Owner of Tesla With Cracked A-pillar Gets Action, But No Answers

Steph Willems
by Steph Willems

Earlier this month, we detailed the plight of a Toronto-area man whose newly delivered Tesla Model S 90D — a six-figure vehicle boasting cutting-edge technology — arrived from the factory with a sizable crack in the A-pillar.

Because the A-pillar forms part of a one-piece aluminum side member, the defect represented a structural fault that couldn’t be ignored. It wasn’t the kind of PR Tesla wanted, especially as it ramps up production (and stock value) ahead of the Model 3 launch, and it certainly wasn’t something a first-time owner and admitted Tesla fan wanted to find.

After airing his story on the Tesla Motors Club forum, the owner provided TTAC with updates on his vehicle’s status.

The owner, who goes by the name Snowstorm on the forum, acted quickly after finding the Red Sea-like crack. Though he ran into some attitude from his delivery specialist early on, the crack was obviously a manufacturing-related imperfection, not a fault of the new owner. So, after a some back-and-forth with his local Tesla service center, it was off to the certified body shop for his Model S.

And, in the body shop it remains.

“Right now, the car is at the local certified body shop,” the owner wrote on April 9th. “They just completed their evaluation and sent his assessment to Tesla engineering to determine how to fix this. The manager says if it is up to him, he’ll repair it rather than replace, as a replacement will be very invasive.”

That potential remedy rubbed the owner the wrong way, as he doubted the side member was capable of actually being repaired. After telling the service manager he’d like to have a new car built, he was told to wait to hear his options.

The next day, the owner received his wish.

“Dustin, the regional service manager here contacted me and said they’ll rebuild my car,” he wrote. “I don’t know how the logistics will work out due to the lease, [and] government rebate applications. The price and options are also different now for the Model S.”

At this point, the owner claimed he felt confident in the process, adding the Tesla team has been very accommodating. He returned to the online vehicle configuration page to help rebuild the new Model S, as there were options he neglected to check off the first time around.

Yesterday, more news from our Torontonian Tesla owner:

I’ve just send in my request for a re-build yesterday to Dustin who is now working with his team to figure out the logistics of how Tesla will take my vehicle back, build a new one and transfer the lease. I was planning to add the rear facing seats since I now have an extra child. The pricing structure has changed quite a bit since I last ordered mine 6 months ago and just changed again, so I am in uncharted territories on that now.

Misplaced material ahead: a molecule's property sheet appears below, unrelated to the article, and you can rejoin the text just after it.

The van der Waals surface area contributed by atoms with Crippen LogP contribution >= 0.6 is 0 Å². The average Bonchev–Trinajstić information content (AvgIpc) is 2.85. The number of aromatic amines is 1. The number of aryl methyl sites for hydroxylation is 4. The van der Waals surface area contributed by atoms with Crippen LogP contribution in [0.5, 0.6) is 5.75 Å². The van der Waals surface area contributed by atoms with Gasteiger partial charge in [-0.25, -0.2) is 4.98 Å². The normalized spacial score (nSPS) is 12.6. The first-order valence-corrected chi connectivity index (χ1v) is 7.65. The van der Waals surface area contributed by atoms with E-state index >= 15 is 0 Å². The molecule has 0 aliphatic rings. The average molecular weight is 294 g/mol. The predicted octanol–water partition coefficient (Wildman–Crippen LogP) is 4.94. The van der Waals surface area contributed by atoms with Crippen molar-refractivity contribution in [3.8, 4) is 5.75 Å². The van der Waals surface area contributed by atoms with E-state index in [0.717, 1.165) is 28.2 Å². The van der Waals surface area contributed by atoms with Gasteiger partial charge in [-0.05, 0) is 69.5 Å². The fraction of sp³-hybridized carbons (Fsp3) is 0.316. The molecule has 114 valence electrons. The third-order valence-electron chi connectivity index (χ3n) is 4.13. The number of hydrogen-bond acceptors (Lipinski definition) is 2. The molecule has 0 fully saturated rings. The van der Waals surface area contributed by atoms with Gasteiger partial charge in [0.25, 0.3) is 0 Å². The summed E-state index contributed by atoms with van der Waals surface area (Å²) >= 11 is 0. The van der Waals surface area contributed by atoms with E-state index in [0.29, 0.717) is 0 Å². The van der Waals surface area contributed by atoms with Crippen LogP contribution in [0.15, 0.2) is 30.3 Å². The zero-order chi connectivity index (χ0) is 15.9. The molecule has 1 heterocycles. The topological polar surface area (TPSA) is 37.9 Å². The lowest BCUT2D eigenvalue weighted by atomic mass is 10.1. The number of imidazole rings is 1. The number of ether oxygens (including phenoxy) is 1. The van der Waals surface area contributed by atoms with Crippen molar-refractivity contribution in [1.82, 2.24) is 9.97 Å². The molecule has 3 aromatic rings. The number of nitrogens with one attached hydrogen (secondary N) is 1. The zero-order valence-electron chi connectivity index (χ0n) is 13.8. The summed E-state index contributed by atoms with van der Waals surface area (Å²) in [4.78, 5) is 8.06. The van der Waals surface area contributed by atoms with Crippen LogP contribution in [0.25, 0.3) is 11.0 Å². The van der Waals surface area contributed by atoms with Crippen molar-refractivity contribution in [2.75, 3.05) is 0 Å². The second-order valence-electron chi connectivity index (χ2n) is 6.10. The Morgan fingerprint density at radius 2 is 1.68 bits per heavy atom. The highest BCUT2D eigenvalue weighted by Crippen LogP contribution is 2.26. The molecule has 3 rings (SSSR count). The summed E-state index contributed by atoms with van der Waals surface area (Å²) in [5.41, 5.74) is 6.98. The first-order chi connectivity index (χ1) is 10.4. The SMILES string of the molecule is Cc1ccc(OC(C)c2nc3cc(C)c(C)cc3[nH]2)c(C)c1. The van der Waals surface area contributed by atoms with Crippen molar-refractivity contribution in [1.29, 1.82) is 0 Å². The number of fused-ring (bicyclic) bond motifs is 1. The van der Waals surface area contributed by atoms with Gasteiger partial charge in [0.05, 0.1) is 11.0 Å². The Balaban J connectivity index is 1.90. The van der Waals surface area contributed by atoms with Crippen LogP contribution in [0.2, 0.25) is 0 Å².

Eventually, an uncracked Model S will return to the owner’s driveway. Still, he wonders about what caused such a significant crack in the A-pillar, and how it passed under the noses of quality control inspectors at Tesla’s Fremont, California factory undetected. So far, no answers.

(We fielded several emails from auto industry employees who pointed to the stamping process as the logical source of the defect, but that’s up to Tesla to confirm.)

“My original car is still in the Toronto area body shop according to my app, but Dustin said they’ll be shipping it back to the factory for examination,” the owner wrote. “Hopefully, the original build process is well recorded so they can see what/who missed this and prevent this from reoccurring.”

If the owner hears anything from Tesla on that front, we’ll dutifully pass the information along.

[Image: Tesla Motors Club Forum]

Steph Willems
Steph Willems

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  • Aja8888 Folks, this car is big enough to live in. Dual deal: house and car for $7 large.
  • Astigmatism I don't think tax credits will put me in this league, but if I could swing it, I would 1000% go for a restomod EV Grand Wagoneer: https://www.thedrive.com/news/you-can-buy-an-electric-80s-jeep-grand-wagoneer-for-295000
  • FreedMike I like the looks of the Z, but I'd take the Mustang. V8s are a disappearing breed.
  • Picard234 I can just smell the clove cigarettes and the "oregano" from the interior. Absolutely no dice at any price.
  • Dartdude The Europeans don't understand the American market. That is why they are small players here. Chrysler Group is going to die pretty soon under their control. Europeans have a sense of superiority over Americans that is why the Mercedes merger didn't work out and almost killed Chrysler. Bringing European managers aren't going to help. Just like F1 they want our money. We need Elon Musk to buy out Chrysler, Dodge and Ram from Stellantis.